Some people are just never satisfied

Just to prove the truth of my observation last week that we each retain our own individual and unique memories of even shared experiences, the friend who suggested I write something about our trip to Uzbekistan sent me a message.

‘But how can you write two articles about visiting Uzbekistan and not even mention Registan Square?’

The honest answer to that is ‘ well, quite easily’!

In truth my strongest memories are those that I recounted, but in the interests of giving you a rounder picture of the trip I should mention it.  Although I have absolutely no doubt that anything I write now will fall short of expectations.

Confession number two is that I had to look at the internet to double check that what I thought was Registan Square was actually it.

Here’s a photo I took.  It’s not very good; my only excuse is that my camera was on its last legs.

Registan Square in Samarkand is a complex of three Madrasas, the earliest of which dates from the 15th Century.  In 1996 my impression was that, although the buildings had been maintained sufficiently to keep them standing, after 70 years of Soviet communism, they were still struggling to re-establish a spiritual use and purpose.

I think we were the only Western visitors when we were there, and the local people either stood aside and watched us impassively or tried to sell us tourist tat.  Can I be imagining it, or did one of our party actually buy a tea cosy there?  Now, I can’t decide what would have been worse…..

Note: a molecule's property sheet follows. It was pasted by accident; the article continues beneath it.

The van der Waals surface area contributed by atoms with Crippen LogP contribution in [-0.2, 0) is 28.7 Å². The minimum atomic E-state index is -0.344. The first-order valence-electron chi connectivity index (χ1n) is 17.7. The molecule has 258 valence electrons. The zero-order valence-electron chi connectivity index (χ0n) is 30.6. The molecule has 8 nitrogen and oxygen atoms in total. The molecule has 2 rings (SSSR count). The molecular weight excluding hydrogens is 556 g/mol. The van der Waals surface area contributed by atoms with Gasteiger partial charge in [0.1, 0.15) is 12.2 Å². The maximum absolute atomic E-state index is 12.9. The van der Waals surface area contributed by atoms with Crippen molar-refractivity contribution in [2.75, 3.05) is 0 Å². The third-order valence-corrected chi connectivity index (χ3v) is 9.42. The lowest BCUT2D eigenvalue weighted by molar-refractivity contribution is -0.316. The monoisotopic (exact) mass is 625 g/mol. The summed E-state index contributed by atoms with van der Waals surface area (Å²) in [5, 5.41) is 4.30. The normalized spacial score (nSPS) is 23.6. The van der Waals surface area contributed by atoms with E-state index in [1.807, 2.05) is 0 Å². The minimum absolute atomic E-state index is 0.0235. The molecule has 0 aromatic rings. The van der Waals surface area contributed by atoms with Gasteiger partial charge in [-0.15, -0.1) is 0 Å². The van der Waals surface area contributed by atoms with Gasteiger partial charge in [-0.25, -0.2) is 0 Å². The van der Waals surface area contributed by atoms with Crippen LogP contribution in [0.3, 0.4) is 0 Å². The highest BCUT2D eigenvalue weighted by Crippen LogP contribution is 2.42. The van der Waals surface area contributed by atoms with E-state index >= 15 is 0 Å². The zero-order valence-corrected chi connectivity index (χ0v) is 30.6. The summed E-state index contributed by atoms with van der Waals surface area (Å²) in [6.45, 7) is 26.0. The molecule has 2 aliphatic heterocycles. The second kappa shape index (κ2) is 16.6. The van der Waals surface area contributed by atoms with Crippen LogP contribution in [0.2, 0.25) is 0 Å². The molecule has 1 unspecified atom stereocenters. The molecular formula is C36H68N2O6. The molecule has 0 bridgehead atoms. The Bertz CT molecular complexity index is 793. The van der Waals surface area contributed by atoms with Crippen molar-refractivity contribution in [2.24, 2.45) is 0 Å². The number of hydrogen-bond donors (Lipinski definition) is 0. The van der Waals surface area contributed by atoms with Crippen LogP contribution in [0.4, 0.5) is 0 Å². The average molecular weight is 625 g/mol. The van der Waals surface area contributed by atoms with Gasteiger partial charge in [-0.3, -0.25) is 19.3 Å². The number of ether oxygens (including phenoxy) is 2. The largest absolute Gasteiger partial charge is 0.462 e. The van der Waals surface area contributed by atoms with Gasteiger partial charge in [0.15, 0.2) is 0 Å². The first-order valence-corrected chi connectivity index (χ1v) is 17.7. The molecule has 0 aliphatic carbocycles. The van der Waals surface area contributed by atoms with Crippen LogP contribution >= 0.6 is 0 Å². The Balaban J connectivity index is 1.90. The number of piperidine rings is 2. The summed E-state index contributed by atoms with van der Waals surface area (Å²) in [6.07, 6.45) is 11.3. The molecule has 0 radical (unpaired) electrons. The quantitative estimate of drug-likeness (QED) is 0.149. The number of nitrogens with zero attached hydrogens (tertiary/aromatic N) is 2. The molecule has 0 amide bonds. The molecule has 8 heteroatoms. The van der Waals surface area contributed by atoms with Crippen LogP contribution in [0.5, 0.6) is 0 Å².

Rootling around in my memory for this story, I remembered another, nearly unrelated one.

A couple of years ago I was in New York with an American work colleague.  We were going out to dinner with a local adviser.  It was a hot evening and the restaurant was a dozen or so blocks from our hotel, so the guys decided we should take a rickshaw taxi; because there were three of us, we had to take two.

I was reluctant, especially when I saw how small the ‘driver’ was; not much more than 5 foot tall and wiry, with a face that reminded me of my visits to Uzbekistan and Kazakhstan.  I sat gripping the sides of the seat fearful that any minute we would be crushed by a bus or bounced through a pothole onto the road where I would skin my bare arms and legs.

We survived traffic chaos on the south-side of Central Park, but just a couple of blocks from our destination, on a small incline, we were forced to stop at traffic lights.  With no momentum, the ‘driver’ couldn’t get going again, so my colleague had to get out and push until the road flattened, when he jumped back on board.

I  told this story a number of times, polishing it a bit in the process, and my punchline was always about the fact that on an evening when it was purportedly too hot to walk half a mile, my colleague had ended up running up a hill pushing me in a rickshaw.

On my subsequent trip to the States I heard my colleague recounting the story, his punchline was about watching our adviser, on his own in the cab, holding on for dear life as he disappeared along the street in front of us, a terrified look on his face.  When I argued that, really, the funniest bit was having to push, my colleague shook his head laughing, and maintained that until that moment when I reminded him, he had completely forgotten that bit of the journey.

We walked back from the restaurant, in case you’re wondering.

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